Robots aren’t replacing everyone, but a quarter of U.S. jobs will be severely disrupted as artificial intelligence accelerates the automation of existing work, according to a new Brookings Institution report.
The report, published Thursday, says roughly 36 million Americans hold jobs with “high exposure” to automation — meaning at least 70 percent of their tasks could soon be performed by machines using current technology. Among those most likely to be affected are cooks, waiters and others in food services; short-haul truck drivers; and clerical office workers.
“That population is going to need to upskill, reskill or change jobs fast,” said Mark Muro, a senior fellow at Brookings and lead author of the report.
Muro said the timeline for the changes could be “a few years or it could be two decades.” But it’s likely that automation will happen more swiftly during the next economic downturn. Businesses are typically eager to implement cost-cutting technology as they lay off workers.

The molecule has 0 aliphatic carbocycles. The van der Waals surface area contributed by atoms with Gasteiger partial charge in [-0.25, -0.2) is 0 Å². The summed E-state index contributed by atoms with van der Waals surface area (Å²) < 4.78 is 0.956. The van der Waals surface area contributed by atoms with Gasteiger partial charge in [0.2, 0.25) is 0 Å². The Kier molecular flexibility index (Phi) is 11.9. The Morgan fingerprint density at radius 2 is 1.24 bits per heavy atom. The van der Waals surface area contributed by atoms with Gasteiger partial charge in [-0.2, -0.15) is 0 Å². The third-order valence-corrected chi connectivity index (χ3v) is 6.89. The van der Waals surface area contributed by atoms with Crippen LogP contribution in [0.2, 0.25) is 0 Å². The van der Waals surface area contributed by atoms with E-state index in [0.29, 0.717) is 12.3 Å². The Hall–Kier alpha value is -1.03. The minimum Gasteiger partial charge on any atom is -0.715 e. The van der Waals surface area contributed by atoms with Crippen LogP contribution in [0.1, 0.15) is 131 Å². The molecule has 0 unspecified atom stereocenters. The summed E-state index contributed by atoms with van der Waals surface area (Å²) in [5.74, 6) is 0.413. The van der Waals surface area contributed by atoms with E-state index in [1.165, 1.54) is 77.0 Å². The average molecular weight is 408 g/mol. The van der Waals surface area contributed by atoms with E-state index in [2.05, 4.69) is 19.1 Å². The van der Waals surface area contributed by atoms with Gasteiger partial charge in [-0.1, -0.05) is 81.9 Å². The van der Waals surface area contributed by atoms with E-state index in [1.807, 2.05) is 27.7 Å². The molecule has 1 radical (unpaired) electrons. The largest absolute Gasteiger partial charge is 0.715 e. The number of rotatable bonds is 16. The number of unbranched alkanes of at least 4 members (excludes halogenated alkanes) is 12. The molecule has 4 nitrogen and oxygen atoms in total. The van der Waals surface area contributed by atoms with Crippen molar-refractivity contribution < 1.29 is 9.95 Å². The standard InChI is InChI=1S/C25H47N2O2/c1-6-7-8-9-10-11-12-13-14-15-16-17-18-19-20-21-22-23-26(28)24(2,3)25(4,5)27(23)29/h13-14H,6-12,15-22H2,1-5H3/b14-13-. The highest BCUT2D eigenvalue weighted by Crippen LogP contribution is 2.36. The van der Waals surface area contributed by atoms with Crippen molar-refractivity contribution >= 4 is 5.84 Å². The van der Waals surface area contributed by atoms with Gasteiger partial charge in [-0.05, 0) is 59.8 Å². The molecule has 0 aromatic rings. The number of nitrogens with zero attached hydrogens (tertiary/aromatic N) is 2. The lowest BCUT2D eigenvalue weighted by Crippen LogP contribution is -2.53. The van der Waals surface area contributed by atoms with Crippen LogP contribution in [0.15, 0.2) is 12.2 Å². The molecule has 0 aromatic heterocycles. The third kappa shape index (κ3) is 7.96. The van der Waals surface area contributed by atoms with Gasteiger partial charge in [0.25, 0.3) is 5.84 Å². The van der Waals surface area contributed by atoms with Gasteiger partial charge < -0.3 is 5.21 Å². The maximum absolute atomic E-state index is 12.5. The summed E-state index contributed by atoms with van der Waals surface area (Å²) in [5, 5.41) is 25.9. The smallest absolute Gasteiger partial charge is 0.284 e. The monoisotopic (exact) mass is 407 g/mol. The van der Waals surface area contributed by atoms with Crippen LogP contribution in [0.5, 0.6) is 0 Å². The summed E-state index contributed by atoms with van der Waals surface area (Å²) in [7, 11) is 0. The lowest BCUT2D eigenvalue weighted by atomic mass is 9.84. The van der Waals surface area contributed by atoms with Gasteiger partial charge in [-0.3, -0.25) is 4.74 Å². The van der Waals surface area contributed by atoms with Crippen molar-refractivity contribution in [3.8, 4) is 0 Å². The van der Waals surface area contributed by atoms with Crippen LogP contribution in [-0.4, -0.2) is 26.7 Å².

Some economic studies have found similar shifts toward automating production happened in the early part of previous recessions — and may have contributed to the “jobless recovery” that followed the 2008 financial crisis.
But with new advances in artificial intelligence, it’s not just industrial and warehouse robots that will alter the American workforce. Self-checkout kiosks and computerized hotel concierges will do their part.
Most jobs will change somewhat as machines take over routine tasks, but a majority of U.S. workers will be able to adapt to that shift without being displaced.
The changes will hit hardest in smaller cities, especially those in the heartland and Rust Belt and in states like Indiana and Kentucky, according to the report by the Washington think tank. They will also disproportionately affect the younger workers who dominate food services and other industries at highest risk for automation.